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Mathematisch-Naturwissenschaftliche Fakultät - Jahrgang 2007

 

Titel Hydrogeological characterization of the Upper Drâa catchment: Morocco
Autor Sébastien Cappy
Publikationsform Dissertation
Abstract The Drâa valley located in the south of Morocco is a typical semi-arid area facing water scarcity problems. This Ph.D. thesis is part of the interdisciplinary research project IMPETUS (integrated approach to the efficient management of scarce freshwater resources in West Africa), which is a project of the universities of Bonn and Cologne (Germany). The IMPETUS project is part of the GLOWA program (global change of the water cycle) funded by the German BMBF (Federal Ministry of Education and Research) and focuses on the development of integrated strategies for an efficient and sustainable freshwater resource management. Groundwater is one of the primordial components of the hydrological cycle. Therefore the aim of this work is to characterize and quantify the hydrogeological properties of the aquifer system prevailing in the Upper Drâa catchment down to the Mansour Eddahbi reservoir (15,200 km2).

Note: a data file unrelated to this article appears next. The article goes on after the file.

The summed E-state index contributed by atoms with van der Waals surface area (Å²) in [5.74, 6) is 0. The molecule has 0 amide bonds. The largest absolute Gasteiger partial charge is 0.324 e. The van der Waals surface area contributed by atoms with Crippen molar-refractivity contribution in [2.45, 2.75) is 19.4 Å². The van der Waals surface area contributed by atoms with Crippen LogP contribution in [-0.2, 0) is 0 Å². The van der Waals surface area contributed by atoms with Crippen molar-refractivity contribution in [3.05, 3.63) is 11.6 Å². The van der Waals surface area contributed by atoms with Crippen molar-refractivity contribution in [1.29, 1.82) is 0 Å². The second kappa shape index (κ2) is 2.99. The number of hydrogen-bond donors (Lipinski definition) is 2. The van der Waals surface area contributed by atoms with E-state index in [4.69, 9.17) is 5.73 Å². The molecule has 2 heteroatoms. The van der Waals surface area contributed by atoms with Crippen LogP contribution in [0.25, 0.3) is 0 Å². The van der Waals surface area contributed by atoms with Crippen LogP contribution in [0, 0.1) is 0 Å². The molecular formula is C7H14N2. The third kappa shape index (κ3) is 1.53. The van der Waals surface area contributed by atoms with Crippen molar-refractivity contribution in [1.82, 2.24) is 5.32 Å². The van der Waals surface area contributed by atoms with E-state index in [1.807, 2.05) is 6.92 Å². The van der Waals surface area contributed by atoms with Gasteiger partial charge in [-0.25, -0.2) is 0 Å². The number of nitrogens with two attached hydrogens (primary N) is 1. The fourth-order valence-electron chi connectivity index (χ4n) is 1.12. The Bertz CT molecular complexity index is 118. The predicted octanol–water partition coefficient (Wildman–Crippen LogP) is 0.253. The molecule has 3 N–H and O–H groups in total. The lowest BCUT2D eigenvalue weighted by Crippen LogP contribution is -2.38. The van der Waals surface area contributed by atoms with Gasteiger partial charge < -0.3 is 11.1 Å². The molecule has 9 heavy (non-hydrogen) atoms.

Investigations were carried out between 2001 and 2005 following various approaches (e.g. geological surveys, water balance estimations, groundwater hydrogeochemical classification etc.) at different scales on the three main hydrogeological units of the Upper Drâa catchment: the High Atlas, the Basin of Ouarzazate and the Anti-Atlas domain. The various aquifers of the Upper Drâa catchment are characterized in respect to their dimensions and their hydrodynamical characteristics. The origin of groundwater is assessed by natural labelling using both, the groundwater geochemistry such as major ions and trace elements and the isotopic signatures (δ18O, δ2H). A Local Meteoric Water Line (LMWL; δ2H = 8 δ18O + 10.6) is defined, which lies slightly above the Global Meteoric Water Line (GMWL). Based on the weighted δ18O mean values of the precipitation and the isotopic composition of selected springs, a clear altitude gradient is elucidated (δ18O = -0.002 ”altitude” - 3.0). Tritium and carbon-14 analyses completed by the calculation of saturation indexes for selected minerals allow the estimation of the groundwater residence time. In order to simulate the alluvial aquifer system of the Basin of Ouarzazate, a three dimensional finite-difference groundwater flow model (PMWIN5) is used.